• Project Team Member Updates. In a few minutes, ask each project team member to update the work they have completed and what they plan to do next. The project manager needs to pay close attention to these updates. If some tasks are taking longer than forecast, the project management plan may need to be updated.
  • Problems and Obstacles. Give everyone on the project an opportunity to ask for help! Without this item on your agenda, minor problems may grow into significant problems.

Project managers – take note! If a project team member raises a complex problem, always follow up after the main meeting.

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Retrospective meeting agenda

At the end of a major project, take some time to celebrate your success as a team. Within a day or two of completing the project, schedule a retrospective meeting. This type of post-project meeting is an excellent way to draw lessons from the project experience.

Retrospective meeting agenda

  • Start the meeting. Welcome attendees to the meeting and set expectations. A retrospective is not about changing history or assigning blame. It is focused on gaining insight to improve future performance.
  • Gather comments. Use a virtual whiteboard to list out a few questions like "what went well on the project?" and "what are we not doing well?" For example, you might celebrate that the team hit its deadlines.
  • Discuss solutions. In this stage, focus the team meeting on potential solutions. You might not have a complete solution in every case, but incremental progress is still worth pursuing.
  • Select solutions. In this part of the meeting, choose the potential solutions that are feasible to execute.
  • End the meeting with action steps. Give each solution to a specific person to implement, gather information on or develop further.

Executive meeting agenda

An executive meeting agenda is both similar and different from a regular staff meeting. On one level, executives need to ask questions, request support, and discuss progress on goals. On the other level, executives also have to think beyond day-to-day execution. That's why your executive meeting agenda should also include time for strategic matters.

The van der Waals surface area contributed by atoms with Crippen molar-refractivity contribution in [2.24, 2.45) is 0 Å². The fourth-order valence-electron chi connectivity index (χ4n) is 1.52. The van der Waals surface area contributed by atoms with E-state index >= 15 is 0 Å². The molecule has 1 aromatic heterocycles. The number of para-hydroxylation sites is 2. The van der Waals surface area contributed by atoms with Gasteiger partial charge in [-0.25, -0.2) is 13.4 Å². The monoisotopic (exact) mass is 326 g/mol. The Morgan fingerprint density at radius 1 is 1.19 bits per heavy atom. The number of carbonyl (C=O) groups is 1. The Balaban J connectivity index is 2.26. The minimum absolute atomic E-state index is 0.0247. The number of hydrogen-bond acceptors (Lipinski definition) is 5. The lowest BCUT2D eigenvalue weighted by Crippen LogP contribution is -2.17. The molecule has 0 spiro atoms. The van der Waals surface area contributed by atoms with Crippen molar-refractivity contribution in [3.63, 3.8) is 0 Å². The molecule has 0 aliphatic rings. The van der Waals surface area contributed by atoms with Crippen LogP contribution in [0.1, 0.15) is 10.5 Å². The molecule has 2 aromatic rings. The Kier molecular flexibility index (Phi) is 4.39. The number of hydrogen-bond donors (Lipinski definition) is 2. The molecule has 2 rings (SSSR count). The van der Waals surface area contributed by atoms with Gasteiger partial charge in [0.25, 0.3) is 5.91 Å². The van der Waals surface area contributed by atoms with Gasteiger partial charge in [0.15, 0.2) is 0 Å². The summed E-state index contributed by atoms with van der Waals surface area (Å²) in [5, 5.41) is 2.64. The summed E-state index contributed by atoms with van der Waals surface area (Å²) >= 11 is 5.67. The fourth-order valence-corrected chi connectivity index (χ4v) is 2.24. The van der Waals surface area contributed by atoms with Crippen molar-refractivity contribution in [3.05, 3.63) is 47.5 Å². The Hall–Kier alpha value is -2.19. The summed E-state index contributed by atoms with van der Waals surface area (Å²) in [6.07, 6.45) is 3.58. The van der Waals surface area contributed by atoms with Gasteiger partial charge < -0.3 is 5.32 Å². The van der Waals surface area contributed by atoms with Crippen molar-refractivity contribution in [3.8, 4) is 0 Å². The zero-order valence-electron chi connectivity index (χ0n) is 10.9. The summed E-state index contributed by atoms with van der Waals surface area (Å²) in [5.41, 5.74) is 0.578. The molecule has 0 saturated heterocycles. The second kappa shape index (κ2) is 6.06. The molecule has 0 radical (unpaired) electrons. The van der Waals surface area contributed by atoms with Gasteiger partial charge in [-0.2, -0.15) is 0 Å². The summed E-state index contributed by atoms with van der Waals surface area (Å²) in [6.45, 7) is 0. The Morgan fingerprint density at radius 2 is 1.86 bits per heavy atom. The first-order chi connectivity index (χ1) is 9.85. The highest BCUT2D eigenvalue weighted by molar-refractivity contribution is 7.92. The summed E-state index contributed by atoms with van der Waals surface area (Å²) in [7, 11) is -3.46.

Use the following executive meeting agenda ideas to create your agenda.

  • CEO Update. Open the meeting with comments from the CEO or President.
  • Financial Update. Executives need to know the business's financial status, especially cash flow, so make sure you cover this point.
  • Department Update. Invite each department head to provide a short update on their department's activities (e.g., marketing update from the chief marketing officer and a sales update from the head of sales).
  • Strategy. Set aside time to discuss the company's evolving strategy and opportunities. For example, discuss the implications of pursuing a potential acquisition.
  • Human Resources. This part of the agenda covers people and staffing matters. For example, executives may provide an update on essential recruitment efforts.

Tip: Are you presenting an important update to your updates? Use these 6 keys to creating a compelling PowerPoint presentation.

Final thoughts

Running a well-organized team meeting starts with creating a team meeting agenda. When you run a meeting with a team meeting agenda, you are likely to forget essential topics. At the same time, remember that a team meeting agenda is not carved in stone. If there is a crisis or a significant change to your team, take some time to discuss that development. Your team meeting agenda is best seen as a living document that changes as your organization's strategy, goals and staff evolve.